IN MEMORIAM: Prof Thandika Mkandawire – Icon of humanity and social science

Posted on March 30, 2020

On Friday, 27 March, the world heard of the passing of an icon, Professor Thandika Mkandawire, who died at the age of 80. He was a man from a working-class background who lived in exile and who eventually rose to make a profound impact on the world.

He was one of the most influential African thinkers and leaders of the twentieth century, and his death comes at a time when the world is mobilising to ensure the survival of all humanity. Professor Mkandawire was not just unique; he was in another league, what many would describe a decent man; a humanist of note. Aman who loved the world and its peoples.

Described as an icon of African development, universities and multilateral agencies across the world recognise that he was an intellectual giant whose contributions are yet to be fully recognised and appreciated on the African continent.

In 2016, Professor Said Adejumobi, Director of the Lusaka-based UN Economic Commission for Africa’s Sub-regional office for Southern Africa,  described him as someone whorepresents the broadest and deepest possibilities of knowledge, the gains of rigour and perseverance, the endurance of the human spirit, and the triumph of excellence, originality and creativity. Thandika is a pan-African scholar par excellence.”

Mkandawire was a Swedish national of Malawian origin and an economist who had a profound effect on researching key development issues. He was a formidable leader and former Director of the United Nations Research Institute for Social Development (UNRISD, a reseach hub within the UN system from 1998 - 2009) and the first person to be appointed as Chair of African Development at the London School of Economics (LSE).

He was also the former Executive Director of the Council for the Development of Social Science Research in Africa (popularly known as Codesria, 1986 - 1996), a Senior Research Fellow at the Centre for Development Research in Copenhagen, and he taught at the Universities of Stockholm and Zimbabwe. He also held the Olof Palme Professor of Peace with the Institute of Future Studies in Stockholm. He studied Economics at Ohio State University (BA and MA in the 1960s) and at the University of Stockholm (PhD).

Professor Mkandawire can be described as the epitome of respectability, an institution builder, a political activist, a driver of the knowledge project, a mentor and an intellectual of formidable stature. I had the privilege of meeting him on several occasions, and he was truly a man who inspired each one of us. He belongs to the stature of notable luminaries such as Archie Mafeje and several others; a gentle and an empathetic man who was astute at listening and distilling deep thinking and accommodating divergent and counterviews.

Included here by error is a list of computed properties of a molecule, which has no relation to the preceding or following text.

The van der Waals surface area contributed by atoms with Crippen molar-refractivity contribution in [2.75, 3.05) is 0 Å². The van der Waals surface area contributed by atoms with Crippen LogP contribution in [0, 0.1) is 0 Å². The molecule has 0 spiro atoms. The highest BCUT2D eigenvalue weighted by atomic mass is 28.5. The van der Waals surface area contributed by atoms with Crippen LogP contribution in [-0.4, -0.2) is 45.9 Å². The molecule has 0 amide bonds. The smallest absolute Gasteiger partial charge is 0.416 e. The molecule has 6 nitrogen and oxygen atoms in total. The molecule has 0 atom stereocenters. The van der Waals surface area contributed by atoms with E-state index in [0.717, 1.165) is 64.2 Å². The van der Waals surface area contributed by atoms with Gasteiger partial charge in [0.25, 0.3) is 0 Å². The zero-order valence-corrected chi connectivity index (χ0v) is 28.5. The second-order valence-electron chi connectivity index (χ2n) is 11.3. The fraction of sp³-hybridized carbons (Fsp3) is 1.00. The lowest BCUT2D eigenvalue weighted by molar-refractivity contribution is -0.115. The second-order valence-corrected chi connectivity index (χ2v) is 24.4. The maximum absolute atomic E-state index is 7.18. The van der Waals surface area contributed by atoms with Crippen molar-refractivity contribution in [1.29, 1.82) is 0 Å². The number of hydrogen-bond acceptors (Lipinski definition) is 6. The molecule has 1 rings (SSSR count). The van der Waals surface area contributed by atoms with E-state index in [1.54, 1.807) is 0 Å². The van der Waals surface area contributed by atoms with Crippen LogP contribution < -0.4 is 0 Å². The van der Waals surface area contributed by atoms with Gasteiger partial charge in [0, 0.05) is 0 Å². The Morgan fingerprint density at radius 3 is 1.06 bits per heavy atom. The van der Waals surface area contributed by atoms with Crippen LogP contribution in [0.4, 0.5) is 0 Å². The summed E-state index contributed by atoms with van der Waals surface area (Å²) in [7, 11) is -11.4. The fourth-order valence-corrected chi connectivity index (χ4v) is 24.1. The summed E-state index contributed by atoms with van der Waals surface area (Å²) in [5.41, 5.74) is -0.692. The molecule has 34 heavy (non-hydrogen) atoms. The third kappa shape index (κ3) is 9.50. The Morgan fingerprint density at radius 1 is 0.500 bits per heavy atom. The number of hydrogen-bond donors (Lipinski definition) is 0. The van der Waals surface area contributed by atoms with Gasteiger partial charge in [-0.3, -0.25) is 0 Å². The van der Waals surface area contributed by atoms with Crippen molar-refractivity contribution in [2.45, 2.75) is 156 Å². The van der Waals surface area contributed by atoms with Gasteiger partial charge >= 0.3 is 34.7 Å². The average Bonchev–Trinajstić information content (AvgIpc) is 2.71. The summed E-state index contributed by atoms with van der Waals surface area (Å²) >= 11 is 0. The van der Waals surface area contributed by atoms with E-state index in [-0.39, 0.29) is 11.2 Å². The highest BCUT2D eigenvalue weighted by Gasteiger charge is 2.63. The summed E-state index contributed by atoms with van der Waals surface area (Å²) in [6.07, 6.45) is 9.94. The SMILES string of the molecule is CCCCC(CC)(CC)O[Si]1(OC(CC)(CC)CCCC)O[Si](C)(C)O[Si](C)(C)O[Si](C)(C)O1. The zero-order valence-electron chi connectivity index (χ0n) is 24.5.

Professor Adejumobi also says: “Whether it be the genealogy of Africa’s political economy, an interdisciplinary approach to social science, the deconstruction of Africa’s economic crisis and proffered solutions, the analysis of the Structural Adjustment Program (SAP), the post-Adjustment era and the current discourse about ’Africa rising’, or inspiring younger African scholars, Thandika demonstrated an unusual capacity to think differently, offer counter-arguments and create new narratives.”

His ideas were empirically grounded and conceptually rich, yet provocative, and this gave him a sphere of influence that exceeded many academics.

His body of work is yet to be fully appreciated. There is a poetic force and visionary importance in all of his writing, indicative of a lifetime of thinking and ideas committed to changing the conditions of peoples’ lives.

Beyond formidable work in policy papers and a plethora of articles in academic journals, some of his formidable and influential book-length publications include African Voices on Structural Adjustment (Africa World Press, 1991); Our Continent, Our Futures: African Perspectives on Structural Adjustment (1991, Codesria); Between Liberalisation and Oppression: Politics and Structural Adjustment in Africa (1996, Codesria); Social Policy in Development Context (Palgrave Macmillan, 2004); African Intellectuals: Rethinking Politics, Language, Gender and Development (Zed Books, 2005).

He was awarded several accolades for his global contributions. York University in Canada awarded him an Honorary Doctorate in Law in 2018 in which the citation read: “Your international leadership, extensive experience in policy and advocacy, published works, and demonstrated excellence as an academic, in addition to your commitment to social justice, is commendable and serves as a model worthy of emulation by our graduands.”

In a recent interview “Reflections of an Engaged Economist: An Interview with Thandika Mkandawire” in Development and Change (2019) (https://doi.org/10.1111/dech.12481) he makes some of the following closing comments: “I’ve seen a lot of remarkable things. I’ve seen Malawi become democratic. I’ve seen South Africa liberated. And there’s no end … I’m essentially very upbeat about Africa, I have always been. But Africa must be given space, or capture space, to think its own way out of its predicament.”

As we, in coming weeks and months, embrace the challenges of our world, let us through our various Faculties and platforms (such as Future Africa and Javett-UP) rethink the intellectual legacy and the lessons we are still able to learn from Professor Mkandawire’s life and work as part of our work in living THE UP WAY.

Professor Tawana Kupe

Vice-Chancellor and Principal

University of Pretoria

Published by Hlengiwe Mnguni

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